To keep from burning history…

Seasons of gasoline and gold. Which song (and it’s not a new one) are those lines from?

The Glasgow School of Art burned down. It was a mighty fire but was it art? Worthy of a Turner prize perhaps? Critics are divided.

It might have been an accident but… shortly afterwards there was another fire. In Dundee. Which isn’t all that far from Glasgow as the crow flies. It isn’t all that far if the crow is drunk and has to take the bus.

This fire was in the Jordanstone College of… art and design. One fire might be considered an accident but two fires within a day, both in similar institutions, smacks of something darker.

I am no great art afficionado. Once I went to the big gallery in That London, it had a name which I cannot recall now (there was drinking involved later) but it was close to, or possibly on, Trafalgar Square. Seeing the old paintings in real life is not the same as seeing images on the Web. In real life they are amazing, some of them almost seem 3D and they were created with nothing more than brush and paint. They are stunning and they are a big part of this country’s history. I was most impressed, but as I said, I couldn’t give any kind of artistic critique. I like it or I don’t like it. That is the limit of my art knowledge.

Why target art collections and colleges? They have no power over anyone’s day-to-day lives. They do, however, house collections of truly wonderful creations that show the world what humanity is capable of achieving.

It’s almost as if someone wants to erase all that achievement, all that history, and make this country even more bland than the last few Governments have already made it.

I bet it gets blamed on UKIP.



26 thoughts on “To keep from burning history…

  1. Wasn’t there some churnalism thing a while back about some nebulous group suggesting local councils divesting themselves of millions of £££s of art treasures they keep in storage? A quick Google notes that it first turned up in January in a South Coast local paper, but that it made the national press/24hr misinformation channels in April.

    A suspicious mind would wonder where this particular philistine thunk originated. A paranoid one would call recent events step 2 in a protection racket (“You should split that collection up. Be a shame if it all went up in smoke…”).


  2. Tis true I have been suspected of arson in the past. My old alma mater, Tipton Secondary Modern, did mysteriously burn down weeks after I graduated with CSEs in geography and woodwork (double honours). But I had a cast iron alibi. And it is also true that I have an unnatural and unhealthy preoccupation with burning stuff. However, the art galley conflagration cannot be pinned on my perfectly formed blond bonce as I was burning down a chip shop in Wellington New Zealand, at the time. Honestly officer.


  3. The GSA has been close to my heart for a very long time. To see it in flames was horrendous. You see the GSA was different. It was a living and used building. Works of art worth hundreds of thousands of pounds were treated like everyday objects. For example doors with fabulous glass windows worth a fortune were scraped, dented, paint spotted, kicked, slammed and dirty. It was a better place to visit because of it. You knew that this was what CRM would have wanted. It also had its share of pretension, elitism and crap. I’d have been going to the degree show next weekend. If I had been lucky I might have seen a couple of examples of fabulous art. I have some hanging on the walls of my house.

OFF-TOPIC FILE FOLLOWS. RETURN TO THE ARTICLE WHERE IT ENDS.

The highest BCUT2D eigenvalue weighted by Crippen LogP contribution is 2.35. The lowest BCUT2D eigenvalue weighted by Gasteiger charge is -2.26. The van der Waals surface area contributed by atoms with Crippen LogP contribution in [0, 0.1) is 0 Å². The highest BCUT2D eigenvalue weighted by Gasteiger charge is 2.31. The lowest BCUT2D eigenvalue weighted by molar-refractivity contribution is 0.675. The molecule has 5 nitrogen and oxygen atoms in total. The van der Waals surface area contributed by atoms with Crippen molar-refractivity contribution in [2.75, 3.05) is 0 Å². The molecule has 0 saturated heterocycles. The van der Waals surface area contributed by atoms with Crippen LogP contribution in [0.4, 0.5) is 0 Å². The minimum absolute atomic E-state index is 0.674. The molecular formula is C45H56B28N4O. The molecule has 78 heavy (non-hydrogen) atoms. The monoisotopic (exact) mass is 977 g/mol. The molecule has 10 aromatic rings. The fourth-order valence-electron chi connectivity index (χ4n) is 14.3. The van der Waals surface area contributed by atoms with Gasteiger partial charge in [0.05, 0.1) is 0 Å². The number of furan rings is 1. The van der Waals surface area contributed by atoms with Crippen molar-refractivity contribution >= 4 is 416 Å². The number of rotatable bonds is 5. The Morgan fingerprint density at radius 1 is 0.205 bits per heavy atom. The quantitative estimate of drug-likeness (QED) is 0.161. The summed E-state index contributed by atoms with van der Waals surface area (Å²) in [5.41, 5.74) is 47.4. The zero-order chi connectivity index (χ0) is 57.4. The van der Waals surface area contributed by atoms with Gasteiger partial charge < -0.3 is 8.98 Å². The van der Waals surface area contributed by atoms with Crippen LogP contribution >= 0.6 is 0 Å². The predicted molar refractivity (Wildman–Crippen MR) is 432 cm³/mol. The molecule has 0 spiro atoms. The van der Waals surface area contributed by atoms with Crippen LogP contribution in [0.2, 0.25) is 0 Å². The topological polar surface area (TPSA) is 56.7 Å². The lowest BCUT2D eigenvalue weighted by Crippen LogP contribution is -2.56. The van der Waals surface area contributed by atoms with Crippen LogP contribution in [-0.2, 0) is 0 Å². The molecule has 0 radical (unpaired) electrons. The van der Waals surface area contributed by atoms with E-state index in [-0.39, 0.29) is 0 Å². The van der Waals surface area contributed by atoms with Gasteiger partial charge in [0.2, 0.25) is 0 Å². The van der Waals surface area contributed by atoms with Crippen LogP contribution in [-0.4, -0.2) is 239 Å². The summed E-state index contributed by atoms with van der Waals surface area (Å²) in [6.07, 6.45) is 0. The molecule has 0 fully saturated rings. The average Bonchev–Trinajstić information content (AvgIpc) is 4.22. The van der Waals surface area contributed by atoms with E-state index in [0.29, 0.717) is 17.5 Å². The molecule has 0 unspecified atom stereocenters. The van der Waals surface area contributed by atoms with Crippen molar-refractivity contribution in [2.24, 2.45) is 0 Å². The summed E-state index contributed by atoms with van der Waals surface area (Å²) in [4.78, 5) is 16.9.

I’ve been overseas and spoken to people in art galleries who all held the GSA with signicant reverence. They wanted to know what it was really like. They wanted to go and see it and they wanted to feel what it was like to walk within it. The building was/is about one thing only… Light. CRM designed it as a fabulous place for artists, as he was, to be able to recognise and use light to great benefit.

    Every time I have left the building I’ve been exhausted. Caused by the assault on my senses by the art created inside, not just the building but the output of the students. It’s not a total loss although much of it has been lost. It may never be the same as it was but it will still be a world renowned building that people will want to visit.


  4. That’s the National Gallery in Trafalgar Square you are referring to Leggy. Went round it back in January with the wife. Brilliant place. We went to the Tate Modern the day before. Great location but most of the contents could burn tomorrow and nobody would mourn or even notice much.

    Ah but the National is different, the whole world and history of Art is there! I could stare at the Caravaggio’s all day just on their own. We were in there for three hours and when we came out onto the frontage it was pissing down. I lit up a fag and the wife was trying to get a shot of Nelson’s Column off the balcony type thing, when this cunt of a Curator in a grey suit with umbrella came out to tell me that smoking vas Verboten! (didn’t see any friggin signs!) I almost stubbed it out in his sanctimonious hand, there was only us there! Ruined an otherwise very enjoyable afternoon. I like Art you see, pretty good one myself.


    • I didn’t bother with the Tate. The Transport Museum was more interesting.

      The National Gallery was incredible though. I did expect it to be dull, I admit, but seing those paintings in real life was so different to seeing reproductions or photos. Most of them were better than photos and yet they were painted by people with enormous patience and unimaginable skill.

      What do we get now? An unmade bed. I have one of those at home.

      Sometimes the Tate does get it right but really – an unmade bed?


  5. Sometimes wonder if what we see in a painting is what the artist was trying to present.

    Optical illusions have kept me knowing that what I see is not always reality.

    Even math can be confusing.
    Below is simple math, statistics can be much more complex.

    Consider 2 vs 7
    1. 7 is 3.5 times as large as 2

    2. 7 is only 250% larger than 2

    If we are talking about parts per 10,000:
    USA smoker lung cancer death rate per year is 7/10,000

    USA never-smoker lung cancer death rate per year is 2/10,000